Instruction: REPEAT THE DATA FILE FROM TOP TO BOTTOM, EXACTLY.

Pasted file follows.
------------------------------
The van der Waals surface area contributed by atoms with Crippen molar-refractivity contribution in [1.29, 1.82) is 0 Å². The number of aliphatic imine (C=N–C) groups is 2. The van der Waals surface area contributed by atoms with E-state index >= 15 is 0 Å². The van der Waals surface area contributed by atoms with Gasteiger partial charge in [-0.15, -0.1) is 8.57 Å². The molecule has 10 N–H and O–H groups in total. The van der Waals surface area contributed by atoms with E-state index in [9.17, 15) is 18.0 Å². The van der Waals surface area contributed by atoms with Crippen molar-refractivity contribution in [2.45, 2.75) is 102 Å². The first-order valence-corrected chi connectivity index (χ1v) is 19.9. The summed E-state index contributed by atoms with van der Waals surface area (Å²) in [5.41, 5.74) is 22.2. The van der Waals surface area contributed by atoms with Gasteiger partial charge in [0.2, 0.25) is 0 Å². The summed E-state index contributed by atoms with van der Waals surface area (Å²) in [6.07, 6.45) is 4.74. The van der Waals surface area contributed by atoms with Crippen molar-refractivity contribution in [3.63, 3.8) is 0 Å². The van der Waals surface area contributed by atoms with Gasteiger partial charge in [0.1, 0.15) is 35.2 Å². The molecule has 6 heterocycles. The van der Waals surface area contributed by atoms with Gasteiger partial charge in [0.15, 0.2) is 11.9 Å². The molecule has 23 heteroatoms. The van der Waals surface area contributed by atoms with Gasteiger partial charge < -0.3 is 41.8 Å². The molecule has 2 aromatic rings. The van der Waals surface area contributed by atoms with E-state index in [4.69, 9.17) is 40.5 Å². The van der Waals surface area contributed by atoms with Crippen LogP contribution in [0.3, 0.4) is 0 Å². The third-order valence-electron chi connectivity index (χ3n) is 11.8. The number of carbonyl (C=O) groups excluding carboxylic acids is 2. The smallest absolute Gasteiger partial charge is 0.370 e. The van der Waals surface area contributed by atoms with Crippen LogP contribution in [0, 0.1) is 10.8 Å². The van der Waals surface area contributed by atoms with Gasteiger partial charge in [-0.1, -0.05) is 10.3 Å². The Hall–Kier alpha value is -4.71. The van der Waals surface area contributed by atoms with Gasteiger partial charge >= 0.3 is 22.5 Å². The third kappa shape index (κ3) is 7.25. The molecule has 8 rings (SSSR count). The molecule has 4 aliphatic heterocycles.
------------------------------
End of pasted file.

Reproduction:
The van der Waals surface area contributed by atoms with Crippen molar-refractivity contribution in [1.29, 1.82) is 0 Å². The number of aliphatic imine (C=N–C) groups is 2. The van der Waals surface area contributed by atoms with E-state index >= 15 is 0 Å². The van der Waals surface area contributed by atoms with Gasteiger partial charge in [-0.15, -0.1) is 8.57 Å². The molecule has 10 N–H and O–H groups in total. The van der Waals surface area contributed by atoms with E-state index in [9.17, 15) is 18.0 Å². The van der Waals surface area contributed by atoms with Crippen molar-refractivity contribution in [2.45, 2.75) is 102 Å². The first-order valence-corrected chi connectivity index (χ1v) is 19.9. The summed E-state index contributed by atoms with van der Waals surface area (Å²) in [5.41, 5.74) is 22.2. The van der Waals surface area contributed by atoms with Gasteiger partial charge in [0.2, 0.25) is 0 Å². The summed E-state index contributed by atoms with van der Waals surface area (Å²) in [6.07, 6.45) is 4.74. The van der Waals surface area contributed by atoms with Crippen molar-refractivity contribution in [3.63, 3.8) is 0 Å². The van der Waals surface area contributed by atoms with Gasteiger partial charge in [0.1, 0.15) is 35.2 Å². The molecule has 6 heterocycles. The van der Waals surface area contributed by atoms with Gasteiger partial charge in [0.15, 0.2) is 11.9 Å². The molecule has 23 heteroatoms. The van der Waals surface area contributed by atoms with Gasteiger partial charge < -0.3 is 41.8 Å². The molecule has 2 aromatic rings. The van der Waals surface area contributed by atoms with E-state index in [4.69, 9.17) is 40.5 Å². The van der Waals surface area contributed by atoms with Crippen LogP contribution in [0.3, 0.4) is 0 Å². The third-order valence-electron chi connectivity index (χ3n) is 11.8. The number of carbonyl (C=O) groups excluding carboxylic acids is 2. The smallest absolute Gasteiger partial charge is 0.370 e. The van der Waals surface area contributed by atoms with Crippen LogP contribution in [0, 0.1) is 10.8 Å². The van der Waals surface area contributed by atoms with Gasteiger partial charge in [-0.1, -0.05) is 10.3 Å². The Hall–Kier alpha value is -4.71. The van der Waals surface area contributed by atoms with Gasteiger partial charge >= 0.3 is 22.5 Å². The third kappa shape index (κ3) is 7.25. The molecule has 8 rings (SSSR count). The molecule has 4 aliphatic heterocycles.